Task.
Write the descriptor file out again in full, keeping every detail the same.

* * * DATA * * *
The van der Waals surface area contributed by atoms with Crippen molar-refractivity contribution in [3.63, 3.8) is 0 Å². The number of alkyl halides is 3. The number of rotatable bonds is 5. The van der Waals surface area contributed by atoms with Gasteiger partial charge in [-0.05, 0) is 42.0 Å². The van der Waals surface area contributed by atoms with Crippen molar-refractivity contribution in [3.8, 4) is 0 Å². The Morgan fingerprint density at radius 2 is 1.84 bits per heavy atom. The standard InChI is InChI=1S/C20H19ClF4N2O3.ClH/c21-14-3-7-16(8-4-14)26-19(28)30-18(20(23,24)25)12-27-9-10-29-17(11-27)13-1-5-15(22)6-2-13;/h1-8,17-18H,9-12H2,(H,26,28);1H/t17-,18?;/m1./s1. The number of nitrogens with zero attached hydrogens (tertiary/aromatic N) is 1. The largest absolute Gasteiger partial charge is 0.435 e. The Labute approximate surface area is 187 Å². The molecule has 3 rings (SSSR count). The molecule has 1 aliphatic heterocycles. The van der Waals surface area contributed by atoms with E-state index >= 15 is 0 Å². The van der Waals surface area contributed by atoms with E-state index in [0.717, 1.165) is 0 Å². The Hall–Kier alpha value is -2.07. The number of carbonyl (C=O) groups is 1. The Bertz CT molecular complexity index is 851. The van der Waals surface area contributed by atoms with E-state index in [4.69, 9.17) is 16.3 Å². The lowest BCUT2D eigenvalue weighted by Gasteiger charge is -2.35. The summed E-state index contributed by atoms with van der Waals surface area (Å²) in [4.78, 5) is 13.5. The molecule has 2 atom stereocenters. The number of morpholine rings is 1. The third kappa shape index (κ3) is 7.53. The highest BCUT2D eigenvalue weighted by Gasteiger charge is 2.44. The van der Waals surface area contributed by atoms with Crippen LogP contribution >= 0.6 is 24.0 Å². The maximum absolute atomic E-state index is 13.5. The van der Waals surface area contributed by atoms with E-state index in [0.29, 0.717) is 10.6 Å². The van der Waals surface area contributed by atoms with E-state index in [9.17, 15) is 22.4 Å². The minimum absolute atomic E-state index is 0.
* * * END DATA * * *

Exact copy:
The van der Waals surface area contributed by atoms with Crippen molar-refractivity contribution in [3.63, 3.8) is 0 Å². The number of alkyl halides is 3. The number of rotatable bonds is 5. The van der Waals surface area contributed by atoms with Gasteiger partial charge in [-0.05, 0) is 42.0 Å². The van der Waals surface area contributed by atoms with Crippen molar-refractivity contribution in [3.8, 4) is 0 Å². The Morgan fingerprint density at radius 2 is 1.84 bits per heavy atom. The standard InChI is InChI=1S/C20H19ClF4N2O3.ClH/c21-14-3-7-16(8-4-14)26-19(28)30-18(20(23,24)25)12-27-9-10-29-17(11-27)13-1-5-15(22)6-2-13;/h1-8,17-18H,9-12H2,(H,26,28);1H/t17-,18?;/m1./s1. The number of nitrogens with zero attached hydrogens (tertiary/aromatic N) is 1. The largest absolute Gasteiger partial charge is 0.435 e. The Labute approximate surface area is 187 Å². The molecule has 3 rings (SSSR count). The molecule has 1 aliphatic heterocycles. The van der Waals surface area contributed by atoms with E-state index >= 15 is 0 Å². The van der Waals surface area contributed by atoms with E-state index in [0.717, 1.165) is 0 Å². The Hall–Kier alpha value is -2.07. The number of carbonyl (C=O) groups is 1. The Bertz CT molecular complexity index is 851. The van der Waals surface area contributed by atoms with E-state index in [4.69, 9.17) is 16.3 Å². The lowest BCUT2D eigenvalue weighted by Gasteiger charge is -2.35. The summed E-state index contributed by atoms with van der Waals surface area (Å²) in [4.78, 5) is 13.5. The molecule has 2 atom stereocenters. The number of morpholine rings is 1. The third kappa shape index (κ3) is 7.53. The highest BCUT2D eigenvalue weighted by Gasteiger charge is 2.44. The van der Waals surface area contributed by atoms with Crippen LogP contribution >= 0.6 is 24.0 Å². The maximum absolute atomic E-state index is 13.5. The van der Waals surface area contributed by atoms with E-state index in [0.29, 0.717) is 10.6 Å². The van der Waals surface area contributed by atoms with E-state index in [9.17, 15) is 22.4 Å². The minimum absolute atomic E-state index is 0.